LIFE SAVING: Part of the team that saved Ryder’s life: Registered nurse Jessica Peters, clinical nurse Janelle McMillan, enrolled nurse Kathy Goleby, Dr Rasika Kotakadeniya, Dr Judy Williams, Dr David Armstrong, Dr Matt Wakeley, Sean Wiegand, Sarah Wiegand and Ryder Wiegand.
LIFE SAVING: Part of the team that saved Ryder’s life: Registered nurse Jessica Peters, clinical nurse Janelle McMillan, enrolled nurse Kathy Goleby, Dr Rasika Kotakadeniya, Dr Judy Williams, Dr David Armstrong, Dr Matt Wakeley, Sean Wiegand, Sarah Wiegand and Ryder Wiegand.

Parents thank hospital heroes who saved bub's life

Ryder Wiegand was only two weeks old when his parents, Sean and Sarah Wiegand, had to say their goodbyes before he was taken in for emergency surgery at Bundaberg Hospital.

Ryder had been throwing up yellow vomit and uncontrollably crying before he was diagnosed with midgut volvulus - a twisting of the gut - that left him in a life-threatening condition requiring immediate surgery to untwist the intestines.

Mr Wiegand spoke about the moment they were told Ryder would have to go into emergency, life-threatening surgery.

Surgery never attempted in Bundaberg before.

"When they told us it was a life-threatening operation Sarah couldn't talk at all, she was beside herself," he said.

"The hospital was telling us some of the risks and we were concerned that it wasn't going to go well, but in the same respect we knew he was very strong and a small chance to save him was better than not knowing what would happen.

"They told us that the surgery had never been done in this hospital before and that the anaesthetist and surgeons were really reluctant to do it, but when they looked into Ryder's situation it had to be now, so they made the call."

MIRACLE BABY: Sean and Sarah Wiegand with baby Ryder at the Bundaberg Hospital.
MIRACLE BABY: Sean and Sarah Wiegand with baby Ryder at the Bundaberg Hospital.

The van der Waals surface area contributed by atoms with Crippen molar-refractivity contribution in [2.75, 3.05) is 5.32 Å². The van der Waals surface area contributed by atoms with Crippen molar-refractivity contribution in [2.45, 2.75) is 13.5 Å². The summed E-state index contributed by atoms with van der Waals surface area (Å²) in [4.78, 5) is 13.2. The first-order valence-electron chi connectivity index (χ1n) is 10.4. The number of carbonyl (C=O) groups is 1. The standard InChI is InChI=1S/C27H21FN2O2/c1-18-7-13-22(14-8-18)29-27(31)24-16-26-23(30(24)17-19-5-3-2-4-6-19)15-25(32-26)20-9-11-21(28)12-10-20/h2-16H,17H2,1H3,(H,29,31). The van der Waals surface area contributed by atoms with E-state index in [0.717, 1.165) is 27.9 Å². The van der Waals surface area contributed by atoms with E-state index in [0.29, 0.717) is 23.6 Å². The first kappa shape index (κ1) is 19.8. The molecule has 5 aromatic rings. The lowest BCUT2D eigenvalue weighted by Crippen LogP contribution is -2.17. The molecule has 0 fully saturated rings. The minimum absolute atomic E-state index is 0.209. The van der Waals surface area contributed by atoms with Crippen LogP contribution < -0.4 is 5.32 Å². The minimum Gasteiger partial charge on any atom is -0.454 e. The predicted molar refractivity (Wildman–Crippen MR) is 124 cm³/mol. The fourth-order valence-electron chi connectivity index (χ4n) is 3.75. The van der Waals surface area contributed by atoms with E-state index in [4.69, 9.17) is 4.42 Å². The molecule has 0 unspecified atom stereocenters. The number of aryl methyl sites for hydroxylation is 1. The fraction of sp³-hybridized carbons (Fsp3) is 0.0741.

Ms Wiegand said she was so relieved when they were told the surgery was successful.

"There was just instant relief when they told us they had untwisted it and now it is not life threatening," she said.

But that wasn't the end of Ryder's medical journey as he was transferred to the Children's Hospital in Brisbane and had to undergo further procedures to prevent the disease recurring.

While relief still washed over the couple, Mrs Wiegand said it was hard to see Ryder in such a fragile condition.

"It was good to see him progress but at the same time seeing all the machines he was hooked up to and all the fluids that he was on was enough to scare me, he was so swollen and just didn't look like our baby," she said.

Queensland Children's Hospital senior pediatric surgeon Kevin Choo led the team that instructed Bundaberg staff performing the delicate operation.

"I cannot think of a more critical surgical emergency in pediatrics than this condition and I have no doubt that the Bundaberg Hospital team saved Ryder's life," he said.

Now two months old, Ryder is thriving and Mrs Wiegand was in tears yesterday as she thanked the team that saved her baby's life.

"I'd like to say thank you to everyone involved, I am honestly so grateful for everybody. Without them, he wouldn't be here," she said.

Bundaberg Hospital Director of Medical Services Dr Sue Page praised the collaborative way the local paediatricians, surgeons and anaesthetists worked with Queensland's Children's Hospital to provide the necessary care.

"A delay in treatment for midgut volvulus of only a few hours would have left Ryder with complete bowel infarction and death, whereas prompt surgery by the Bundaberg Hospital team to devolve the gut prevented the catastrophe and brought an excellent prognosis with an expectation of a normal life," Dr Page said.

"It's a great example of team work as it involved the prompt diagnosis of the condition by our pediatricians, specialist consultation from the Queensland Children's Hospital team and the outstanding work of out Bundaberg Hospital surgeons and anaesthetics team undertaking the procedure."